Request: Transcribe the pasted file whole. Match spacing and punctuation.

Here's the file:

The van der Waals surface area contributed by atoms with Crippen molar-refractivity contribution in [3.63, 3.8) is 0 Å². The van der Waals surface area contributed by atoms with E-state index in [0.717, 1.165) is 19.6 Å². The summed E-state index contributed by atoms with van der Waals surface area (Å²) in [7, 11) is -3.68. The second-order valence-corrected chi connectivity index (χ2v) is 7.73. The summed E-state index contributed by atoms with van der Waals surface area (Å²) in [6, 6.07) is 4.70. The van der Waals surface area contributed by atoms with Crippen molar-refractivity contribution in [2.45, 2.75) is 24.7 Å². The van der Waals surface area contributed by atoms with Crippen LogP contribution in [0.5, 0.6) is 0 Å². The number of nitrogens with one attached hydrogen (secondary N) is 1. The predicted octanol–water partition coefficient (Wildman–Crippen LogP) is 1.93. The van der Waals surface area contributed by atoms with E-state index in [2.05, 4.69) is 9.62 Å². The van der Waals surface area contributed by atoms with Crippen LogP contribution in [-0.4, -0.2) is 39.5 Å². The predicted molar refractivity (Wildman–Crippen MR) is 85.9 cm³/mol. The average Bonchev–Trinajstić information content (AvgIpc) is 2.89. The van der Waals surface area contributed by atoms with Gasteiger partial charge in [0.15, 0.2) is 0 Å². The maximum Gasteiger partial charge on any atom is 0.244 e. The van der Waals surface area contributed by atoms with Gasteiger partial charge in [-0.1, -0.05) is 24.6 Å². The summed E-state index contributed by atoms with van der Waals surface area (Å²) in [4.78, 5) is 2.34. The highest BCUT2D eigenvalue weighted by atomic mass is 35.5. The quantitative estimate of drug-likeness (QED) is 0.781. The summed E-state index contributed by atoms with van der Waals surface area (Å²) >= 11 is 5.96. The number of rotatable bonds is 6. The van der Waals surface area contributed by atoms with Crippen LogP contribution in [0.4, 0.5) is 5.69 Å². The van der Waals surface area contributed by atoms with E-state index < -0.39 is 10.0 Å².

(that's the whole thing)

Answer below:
The van der Waals surface area contributed by atoms with Crippen molar-refractivity contribution in [3.63, 3.8) is 0 Å². The van der Waals surface area contributed by atoms with E-state index in [0.717, 1.165) is 19.6 Å². The summed E-state index contributed by atoms with van der Waals surface area (Å²) in [7, 11) is -3.68. The second-order valence-corrected chi connectivity index (χ2v) is 7.73. The summed E-state index contributed by atoms with van der Waals surface area (Å²) in [6, 6.07) is 4.70. The van der Waals surface area contributed by atoms with Crippen molar-refractivity contribution in [2.45, 2.75) is 24.7 Å². The van der Waals surface area contributed by atoms with Crippen LogP contribution in [0.5, 0.6) is 0 Å². The number of nitrogens with one attached hydrogen (secondary N) is 1. The predicted octanol–water partition coefficient (Wildman–Crippen LogP) is 1.93. The van der Waals surface area contributed by atoms with E-state index in [2.05, 4.69) is 9.62 Å². The van der Waals surface area contributed by atoms with Crippen LogP contribution in [-0.4, -0.2) is 39.5 Å². The predicted molar refractivity (Wildman–Crippen MR) is 85.9 cm³/mol. The average Bonchev–Trinajstić information content (AvgIpc) is 2.89. The van der Waals surface area contributed by atoms with Gasteiger partial charge in [0.15, 0.2) is 0 Å². The maximum Gasteiger partial charge on any atom is 0.244 e. The van der Waals surface area contributed by atoms with Gasteiger partial charge in [-0.1, -0.05) is 24.6 Å². The summed E-state index contributed by atoms with van der Waals surface area (Å²) in [4.78, 5) is 2.34. The highest BCUT2D eigenvalue weighted by atomic mass is 35.5. The quantitative estimate of drug-likeness (QED) is 0.781. The summed E-state index contributed by atoms with van der Waals surface area (Å²) >= 11 is 5.96. The number of rotatable bonds is 6. The van der Waals surface area contributed by atoms with Crippen LogP contribution in [0.4, 0.5) is 5.69 Å². The van der Waals surface area contributed by atoms with E-state index < -0.39 is 10.0 Å².